Cairo (AsiaNews / Agencies) - Hundreds of Libyan tribal leaders met yesterday in Cairo (pictured) at the invitation of the Egyptian authorities with the goal of preventing Islamist violence from infiltrating the areas along their shared border.
Egyptian President Abdel Fattah al-Sisi, in fact, sees the growth of jihadist movements in Libya, the greatest danger to the security of his country and is seeking the cooperation of the leaders of the Libyan tribes to remove this threat.
Inaugurating the meeting, the Egyptian foreign minister Sameh Shukri stressed the positive role that the tribes can play in restoring stability to the country fragmented after the fall of Gaddafi, with both governments and various militias that control parts of the territory.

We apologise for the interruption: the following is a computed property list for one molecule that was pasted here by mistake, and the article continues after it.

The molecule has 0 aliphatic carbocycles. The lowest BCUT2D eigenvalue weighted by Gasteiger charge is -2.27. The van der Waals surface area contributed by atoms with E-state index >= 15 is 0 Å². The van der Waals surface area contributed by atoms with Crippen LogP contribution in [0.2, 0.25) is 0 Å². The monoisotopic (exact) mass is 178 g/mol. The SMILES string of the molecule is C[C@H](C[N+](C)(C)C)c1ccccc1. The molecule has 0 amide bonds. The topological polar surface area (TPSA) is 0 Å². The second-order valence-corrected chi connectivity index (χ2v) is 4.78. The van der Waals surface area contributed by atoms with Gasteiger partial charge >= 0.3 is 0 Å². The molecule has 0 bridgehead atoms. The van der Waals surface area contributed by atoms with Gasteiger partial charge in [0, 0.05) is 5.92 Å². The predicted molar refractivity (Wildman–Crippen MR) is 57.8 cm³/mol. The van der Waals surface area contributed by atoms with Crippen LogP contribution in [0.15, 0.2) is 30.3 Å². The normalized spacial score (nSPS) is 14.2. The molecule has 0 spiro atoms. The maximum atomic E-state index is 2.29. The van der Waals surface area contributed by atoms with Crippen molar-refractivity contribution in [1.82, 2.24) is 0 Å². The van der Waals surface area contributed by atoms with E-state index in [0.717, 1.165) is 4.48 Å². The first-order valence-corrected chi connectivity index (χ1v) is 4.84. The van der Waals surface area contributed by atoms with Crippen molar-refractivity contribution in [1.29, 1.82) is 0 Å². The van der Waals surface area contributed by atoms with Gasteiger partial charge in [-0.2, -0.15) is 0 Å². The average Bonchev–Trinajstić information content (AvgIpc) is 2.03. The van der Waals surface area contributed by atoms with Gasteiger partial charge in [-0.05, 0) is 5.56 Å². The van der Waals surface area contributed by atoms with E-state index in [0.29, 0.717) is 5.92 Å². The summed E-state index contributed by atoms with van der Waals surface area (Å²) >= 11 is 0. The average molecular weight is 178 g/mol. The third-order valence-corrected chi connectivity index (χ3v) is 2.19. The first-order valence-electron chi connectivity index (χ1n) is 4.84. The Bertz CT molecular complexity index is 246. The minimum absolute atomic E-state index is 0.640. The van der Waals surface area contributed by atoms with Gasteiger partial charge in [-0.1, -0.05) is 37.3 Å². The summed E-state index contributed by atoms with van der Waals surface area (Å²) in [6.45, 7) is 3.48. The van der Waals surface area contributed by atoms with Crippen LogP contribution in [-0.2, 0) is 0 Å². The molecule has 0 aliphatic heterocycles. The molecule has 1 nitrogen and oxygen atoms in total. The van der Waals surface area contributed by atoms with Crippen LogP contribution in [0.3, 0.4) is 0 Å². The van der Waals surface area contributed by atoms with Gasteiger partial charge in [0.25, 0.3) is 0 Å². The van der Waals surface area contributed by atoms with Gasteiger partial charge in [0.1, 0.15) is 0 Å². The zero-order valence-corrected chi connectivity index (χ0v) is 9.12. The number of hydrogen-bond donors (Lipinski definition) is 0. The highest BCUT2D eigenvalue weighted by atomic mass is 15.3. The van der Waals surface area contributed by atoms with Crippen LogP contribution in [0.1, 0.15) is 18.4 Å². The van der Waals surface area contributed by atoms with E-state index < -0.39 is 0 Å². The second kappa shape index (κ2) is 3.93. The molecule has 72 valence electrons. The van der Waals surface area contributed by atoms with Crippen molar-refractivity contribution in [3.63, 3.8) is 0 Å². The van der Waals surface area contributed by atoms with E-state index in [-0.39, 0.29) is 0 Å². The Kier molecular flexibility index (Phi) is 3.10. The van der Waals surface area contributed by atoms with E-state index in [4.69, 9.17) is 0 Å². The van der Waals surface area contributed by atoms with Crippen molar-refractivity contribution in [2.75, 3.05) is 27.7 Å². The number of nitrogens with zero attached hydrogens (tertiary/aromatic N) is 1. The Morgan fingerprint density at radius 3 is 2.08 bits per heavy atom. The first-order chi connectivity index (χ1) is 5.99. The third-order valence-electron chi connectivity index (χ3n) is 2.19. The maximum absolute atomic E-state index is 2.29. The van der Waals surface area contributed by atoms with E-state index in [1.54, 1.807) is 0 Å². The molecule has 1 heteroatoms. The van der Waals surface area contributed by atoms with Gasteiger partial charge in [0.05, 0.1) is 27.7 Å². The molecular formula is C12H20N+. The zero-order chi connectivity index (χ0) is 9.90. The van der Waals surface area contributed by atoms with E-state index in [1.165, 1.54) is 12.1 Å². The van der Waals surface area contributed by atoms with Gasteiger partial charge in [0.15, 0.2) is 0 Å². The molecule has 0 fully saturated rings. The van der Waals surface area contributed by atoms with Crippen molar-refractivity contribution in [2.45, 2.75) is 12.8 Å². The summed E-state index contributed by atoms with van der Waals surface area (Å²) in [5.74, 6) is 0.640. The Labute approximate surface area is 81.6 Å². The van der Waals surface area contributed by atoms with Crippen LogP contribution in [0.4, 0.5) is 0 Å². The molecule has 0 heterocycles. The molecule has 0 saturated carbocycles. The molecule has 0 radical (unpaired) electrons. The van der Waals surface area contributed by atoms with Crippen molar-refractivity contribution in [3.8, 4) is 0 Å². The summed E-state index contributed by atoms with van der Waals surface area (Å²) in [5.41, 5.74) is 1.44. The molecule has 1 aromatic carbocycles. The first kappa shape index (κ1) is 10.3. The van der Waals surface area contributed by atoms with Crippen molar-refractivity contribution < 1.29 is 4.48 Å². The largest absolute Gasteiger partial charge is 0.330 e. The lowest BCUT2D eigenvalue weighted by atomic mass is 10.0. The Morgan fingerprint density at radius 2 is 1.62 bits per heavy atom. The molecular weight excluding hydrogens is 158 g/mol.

"Egypt - said the minister - will not hesitate to support her brother Libyans until they achieve security and reconciliation among themselves." Egypt, he said, called on tribal leaders because they are the "backbone" of the stability, security and territorial integrity of their country.
According to some analysts, the Egyptian president is pondering an Arab States intervention in Libya, modeled on that taking place in Yemen, in order to fight the jihadists of the Islamic State and other radical groups in the country.
Egypt’s plan however, is hindered by the difficulty in reconciling hundreds of tribal leaders and the fact that the great majority tribes invited by Cairo sided with the internationally recognized government and only some of those with the unrecognized government of Tripoli.